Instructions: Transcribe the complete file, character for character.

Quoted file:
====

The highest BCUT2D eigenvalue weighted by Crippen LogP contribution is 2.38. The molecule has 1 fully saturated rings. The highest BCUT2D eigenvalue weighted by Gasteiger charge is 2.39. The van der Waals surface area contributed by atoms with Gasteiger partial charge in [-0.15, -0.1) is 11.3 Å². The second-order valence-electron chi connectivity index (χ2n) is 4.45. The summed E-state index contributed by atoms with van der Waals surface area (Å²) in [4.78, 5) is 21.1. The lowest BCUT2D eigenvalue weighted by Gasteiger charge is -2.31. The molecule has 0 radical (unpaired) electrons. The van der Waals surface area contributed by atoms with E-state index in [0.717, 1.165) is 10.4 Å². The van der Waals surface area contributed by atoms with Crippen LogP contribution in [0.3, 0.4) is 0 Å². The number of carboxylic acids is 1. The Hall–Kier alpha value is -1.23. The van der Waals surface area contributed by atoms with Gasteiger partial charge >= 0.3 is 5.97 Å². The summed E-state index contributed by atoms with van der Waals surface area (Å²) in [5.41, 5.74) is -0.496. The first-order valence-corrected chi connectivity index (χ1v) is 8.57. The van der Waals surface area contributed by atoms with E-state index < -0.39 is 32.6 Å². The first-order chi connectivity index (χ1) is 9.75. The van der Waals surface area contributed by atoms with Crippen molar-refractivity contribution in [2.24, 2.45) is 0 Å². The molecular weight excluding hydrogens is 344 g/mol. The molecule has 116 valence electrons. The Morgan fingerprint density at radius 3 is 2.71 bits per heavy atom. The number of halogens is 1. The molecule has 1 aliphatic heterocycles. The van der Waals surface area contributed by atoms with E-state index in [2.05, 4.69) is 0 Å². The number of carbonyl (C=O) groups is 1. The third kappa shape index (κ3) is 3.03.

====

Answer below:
The highest BCUT2D eigenvalue weighted by Crippen LogP contribution is 2.38. The molecule has 1 fully saturated rings. The highest BCUT2D eigenvalue weighted by Gasteiger charge is 2.39. The van der Waals surface area contributed by atoms with Gasteiger partial charge in [-0.15, -0.1) is 11.3 Å². The second-order valence-electron chi connectivity index (χ2n) is 4.45. The summed E-state index contributed by atoms with van der Waals surface area (Å²) in [4.78, 5) is 21.1. The lowest BCUT2D eigenvalue weighted by Gasteiger charge is -2.31. The molecule has 0 radical (unpaired) electrons. The van der Waals surface area contributed by atoms with E-state index in [0.717, 1.165) is 10.4 Å². The van der Waals surface area contributed by atoms with Crippen LogP contribution in [0.3, 0.4) is 0 Å². The number of carboxylic acids is 1. The Hall–Kier alpha value is -1.23. The van der Waals surface area contributed by atoms with Gasteiger partial charge >= 0.3 is 5.97 Å². The summed E-state index contributed by atoms with van der Waals surface area (Å²) in [5.41, 5.74) is -0.496. The first-order valence-corrected chi connectivity index (χ1v) is 8.57. The van der Waals surface area contributed by atoms with E-state index < -0.39 is 32.6 Å². The first-order chi connectivity index (χ1) is 9.75. The van der Waals surface area contributed by atoms with Crippen molar-refractivity contribution in [2.24, 2.45) is 0 Å². The molecular weight excluding hydrogens is 344 g/mol. The molecule has 116 valence electrons. The Morgan fingerprint density at radius 3 is 2.71 bits per heavy atom. The number of halogens is 1. The molecule has 1 aliphatic heterocycles. The van der Waals surface area contributed by atoms with E-state index in [2.05, 4.69) is 0 Å². The number of carbonyl (C=O) groups is 1. The third kappa shape index (κ3) is 3.03.